What the article is about?
- Talks about the deficiencies of RNTCP and way ahead.
Syllabus: GS-II Health, Social Justice
- TB is caused by a bacterium called Mycobacterium tuberculosis, belonging to the Mycobacteriaceae family consisting of about 200 members.
- In 2019, MDR-TB remained a public health crisis and a health security threat.
- MultiDrug Resistant Tuberculosis (MDR-TB) is a strain of TB that cannot be treated with the two most powerful first-line treatment anti-TB drugs.
- Extensively Drug Resistant Tuberculosis (XDR-TB) is a form of TB caused by bacteria that are resistant to several of the most effective anti-TB drugs.
- Tuberculosis is the worst among endemic diseases, killing 1.5 million people every year (WHO).
- In India, the TB capital of the world, the disease kills some 1,400 persons every day.
- The National TB Control Programme of 1962 was a district-based one with public-private participation.
- WHO experts, without factoring in the diﬀerences between the TB epidemiology of poor and rich countries, used a theoretical construct of TB control to design RNTCP.
Flaws in the programme:
- First, for a programme that is heavily funded by the government, there is no prescribed method of monitoring the trajectory of TB control.
- Second, the assumption that treating pulmonary TB patients alone would control TB was epidemiologically fallacious in India.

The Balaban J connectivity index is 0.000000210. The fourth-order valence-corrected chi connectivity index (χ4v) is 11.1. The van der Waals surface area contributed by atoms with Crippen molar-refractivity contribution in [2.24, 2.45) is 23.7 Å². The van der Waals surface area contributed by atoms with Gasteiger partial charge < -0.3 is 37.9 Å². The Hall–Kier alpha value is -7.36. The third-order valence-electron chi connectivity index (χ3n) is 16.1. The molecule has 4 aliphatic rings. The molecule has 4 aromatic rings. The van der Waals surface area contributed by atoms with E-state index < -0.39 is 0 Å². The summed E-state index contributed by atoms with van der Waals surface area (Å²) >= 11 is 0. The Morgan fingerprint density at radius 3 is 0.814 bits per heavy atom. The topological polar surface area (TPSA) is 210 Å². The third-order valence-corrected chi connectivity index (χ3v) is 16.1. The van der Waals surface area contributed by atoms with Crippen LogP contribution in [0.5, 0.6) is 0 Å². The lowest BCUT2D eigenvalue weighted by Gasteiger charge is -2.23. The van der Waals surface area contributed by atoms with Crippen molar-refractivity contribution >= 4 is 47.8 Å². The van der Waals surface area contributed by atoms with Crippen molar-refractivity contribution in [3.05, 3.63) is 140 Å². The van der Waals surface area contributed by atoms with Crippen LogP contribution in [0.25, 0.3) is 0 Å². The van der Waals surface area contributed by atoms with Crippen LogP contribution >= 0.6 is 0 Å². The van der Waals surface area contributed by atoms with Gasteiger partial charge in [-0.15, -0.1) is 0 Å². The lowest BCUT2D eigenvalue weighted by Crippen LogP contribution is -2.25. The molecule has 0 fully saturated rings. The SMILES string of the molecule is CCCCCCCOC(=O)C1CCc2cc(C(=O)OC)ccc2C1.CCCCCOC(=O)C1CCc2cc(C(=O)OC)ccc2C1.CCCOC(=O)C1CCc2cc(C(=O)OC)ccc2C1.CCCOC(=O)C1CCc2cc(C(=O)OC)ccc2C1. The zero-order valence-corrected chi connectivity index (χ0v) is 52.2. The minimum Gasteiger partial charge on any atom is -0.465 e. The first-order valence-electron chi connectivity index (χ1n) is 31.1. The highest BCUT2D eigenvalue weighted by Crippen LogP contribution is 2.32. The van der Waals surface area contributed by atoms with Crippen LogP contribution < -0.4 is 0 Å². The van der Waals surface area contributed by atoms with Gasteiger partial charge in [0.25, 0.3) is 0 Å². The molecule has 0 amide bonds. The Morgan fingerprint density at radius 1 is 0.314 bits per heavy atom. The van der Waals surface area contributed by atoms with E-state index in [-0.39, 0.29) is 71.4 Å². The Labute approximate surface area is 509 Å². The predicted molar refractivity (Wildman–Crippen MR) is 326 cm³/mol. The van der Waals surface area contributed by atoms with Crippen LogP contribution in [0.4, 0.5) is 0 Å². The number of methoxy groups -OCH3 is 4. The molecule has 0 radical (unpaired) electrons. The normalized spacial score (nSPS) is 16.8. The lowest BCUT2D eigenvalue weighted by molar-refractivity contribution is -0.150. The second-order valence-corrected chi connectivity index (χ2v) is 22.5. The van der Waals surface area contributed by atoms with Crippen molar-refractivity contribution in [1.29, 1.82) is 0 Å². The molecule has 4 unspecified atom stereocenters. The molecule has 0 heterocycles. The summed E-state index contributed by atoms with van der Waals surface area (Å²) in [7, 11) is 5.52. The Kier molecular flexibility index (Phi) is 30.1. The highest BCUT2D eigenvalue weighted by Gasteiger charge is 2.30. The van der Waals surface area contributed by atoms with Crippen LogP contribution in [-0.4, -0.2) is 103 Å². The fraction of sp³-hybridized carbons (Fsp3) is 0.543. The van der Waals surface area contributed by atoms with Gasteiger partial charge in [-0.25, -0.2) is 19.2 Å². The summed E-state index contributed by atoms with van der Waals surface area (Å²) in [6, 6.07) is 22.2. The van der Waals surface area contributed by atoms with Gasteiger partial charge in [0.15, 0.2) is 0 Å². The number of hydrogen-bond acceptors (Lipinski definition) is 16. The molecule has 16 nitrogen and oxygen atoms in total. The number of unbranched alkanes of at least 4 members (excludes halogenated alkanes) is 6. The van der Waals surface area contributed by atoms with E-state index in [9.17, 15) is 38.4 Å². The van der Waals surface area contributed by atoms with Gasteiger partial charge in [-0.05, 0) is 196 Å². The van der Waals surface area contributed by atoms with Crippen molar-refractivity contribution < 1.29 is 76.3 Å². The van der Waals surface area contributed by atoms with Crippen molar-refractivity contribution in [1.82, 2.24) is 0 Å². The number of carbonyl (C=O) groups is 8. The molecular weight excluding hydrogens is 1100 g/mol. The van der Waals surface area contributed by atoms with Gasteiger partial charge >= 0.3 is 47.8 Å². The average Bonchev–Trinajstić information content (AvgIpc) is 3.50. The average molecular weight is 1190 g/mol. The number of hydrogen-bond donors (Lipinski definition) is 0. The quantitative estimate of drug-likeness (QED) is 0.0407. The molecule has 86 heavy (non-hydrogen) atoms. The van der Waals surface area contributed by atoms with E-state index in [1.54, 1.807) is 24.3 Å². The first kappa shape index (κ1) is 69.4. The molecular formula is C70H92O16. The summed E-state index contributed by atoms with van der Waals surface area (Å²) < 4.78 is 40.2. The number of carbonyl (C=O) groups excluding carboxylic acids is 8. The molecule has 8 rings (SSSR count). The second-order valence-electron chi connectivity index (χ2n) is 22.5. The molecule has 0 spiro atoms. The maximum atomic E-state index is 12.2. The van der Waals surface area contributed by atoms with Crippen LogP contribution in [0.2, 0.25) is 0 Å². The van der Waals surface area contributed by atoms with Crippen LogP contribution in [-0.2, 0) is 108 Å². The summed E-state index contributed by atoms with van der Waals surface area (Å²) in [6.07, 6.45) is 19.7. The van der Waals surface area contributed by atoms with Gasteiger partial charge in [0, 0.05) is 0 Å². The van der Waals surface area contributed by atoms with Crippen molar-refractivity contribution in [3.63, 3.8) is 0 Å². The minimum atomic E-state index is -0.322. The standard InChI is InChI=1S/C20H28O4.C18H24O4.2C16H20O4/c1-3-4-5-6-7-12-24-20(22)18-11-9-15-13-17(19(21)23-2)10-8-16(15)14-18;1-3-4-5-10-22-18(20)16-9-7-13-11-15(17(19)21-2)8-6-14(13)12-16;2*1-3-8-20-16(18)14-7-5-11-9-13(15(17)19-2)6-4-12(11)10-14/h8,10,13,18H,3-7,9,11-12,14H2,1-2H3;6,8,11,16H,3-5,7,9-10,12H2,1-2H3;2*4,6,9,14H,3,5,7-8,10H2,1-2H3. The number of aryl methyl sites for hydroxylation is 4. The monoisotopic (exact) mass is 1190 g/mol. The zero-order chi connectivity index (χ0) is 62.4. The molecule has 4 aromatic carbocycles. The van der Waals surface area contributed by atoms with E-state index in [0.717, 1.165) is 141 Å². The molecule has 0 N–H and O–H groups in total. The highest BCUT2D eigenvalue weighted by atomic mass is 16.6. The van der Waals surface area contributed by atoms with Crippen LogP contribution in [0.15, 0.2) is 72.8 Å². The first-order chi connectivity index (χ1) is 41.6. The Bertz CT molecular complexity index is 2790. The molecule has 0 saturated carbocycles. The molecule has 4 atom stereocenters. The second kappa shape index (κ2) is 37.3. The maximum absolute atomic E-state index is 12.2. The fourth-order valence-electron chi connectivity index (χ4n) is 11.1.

- HIV infection, diabetes, undernutrition, lung damage due to pollution, tobacco smoking, fall in immune functions due to chronic diseases, alcoholism, etc. accelerate reactivation TB.
- Third, RNTCP has failed to elicit people’s partnership in TB control.
- In India’s AIDS Control Programme, public education was given high priority.
- Without people’s informed participation, stigma and delay in seeking help will continue.
- Realising that TB was not under control, WHO called for another programme revision through a World Health Assembly Resolu-tion in 2014 to eliminate TB by 2035.
- Emboldened by the promise of an eﬀective strategy, the Prime Minister announced in 2018 that India would eliminate TB by 2025.
- As we have a huge backlog of latent TB, we cannot eliminate TB, but we must aim for a high level of control (lowering from 200 per lakh per year to 50 per lakh per year) and document it with measurement.
- Trained State and District TB ofﬁcers are already on the job and we have an extensive network of TB clinics and an army of community and ﬁeld workers.
- Once the deﬁciencies listed above are corrected, we can control TB.